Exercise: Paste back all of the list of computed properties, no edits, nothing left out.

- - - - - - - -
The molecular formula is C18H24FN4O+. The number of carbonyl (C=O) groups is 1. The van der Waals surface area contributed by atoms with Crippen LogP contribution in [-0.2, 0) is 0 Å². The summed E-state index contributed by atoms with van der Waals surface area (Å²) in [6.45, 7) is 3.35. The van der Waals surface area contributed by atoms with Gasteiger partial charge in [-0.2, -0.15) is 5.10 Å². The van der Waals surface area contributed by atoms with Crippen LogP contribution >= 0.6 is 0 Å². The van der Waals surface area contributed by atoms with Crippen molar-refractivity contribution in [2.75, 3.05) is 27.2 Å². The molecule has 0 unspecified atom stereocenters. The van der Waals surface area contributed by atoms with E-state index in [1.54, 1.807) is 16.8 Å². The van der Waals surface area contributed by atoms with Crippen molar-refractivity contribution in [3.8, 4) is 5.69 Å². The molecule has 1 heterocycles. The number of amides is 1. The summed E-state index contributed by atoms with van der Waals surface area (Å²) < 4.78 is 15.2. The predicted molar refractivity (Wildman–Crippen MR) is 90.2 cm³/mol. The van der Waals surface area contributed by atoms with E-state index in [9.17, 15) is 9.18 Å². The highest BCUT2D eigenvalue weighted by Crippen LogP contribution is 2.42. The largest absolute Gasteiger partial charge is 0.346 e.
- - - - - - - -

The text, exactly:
The molecular formula is C18H24FN4O+. The number of carbonyl (C=O) groups is 1. The van der Waals surface area contributed by atoms with Crippen LogP contribution in [-0.2, 0) is 0 Å². The summed E-state index contributed by atoms with van der Waals surface area (Å²) in [6.45, 7) is 3.35. The van der Waals surface area contributed by atoms with Gasteiger partial charge in [-0.2, -0.15) is 5.10 Å². The van der Waals surface area contributed by atoms with Crippen LogP contribution >= 0.6 is 0 Å². The van der Waals surface area contributed by atoms with Crippen molar-refractivity contribution in [2.75, 3.05) is 27.2 Å². The molecule has 0 unspecified atom stereocenters. The van der Waals surface area contributed by atoms with E-state index in [1.54, 1.807) is 16.8 Å². The van der Waals surface area contributed by atoms with Crippen molar-refractivity contribution in [3.8, 4) is 5.69 Å². The molecule has 1 heterocycles. The number of amides is 1. The summed E-state index contributed by atoms with van der Waals surface area (Å²) < 4.78 is 15.2. The predicted molar refractivity (Wildman–Crippen MR) is 90.2 cm³/mol. The van der Waals surface area contributed by atoms with E-state index in [9.17, 15) is 9.18 Å². The highest BCUT2D eigenvalue weighted by Crippen LogP contribution is 2.42. The largest absolute Gasteiger partial charge is 0.346 e.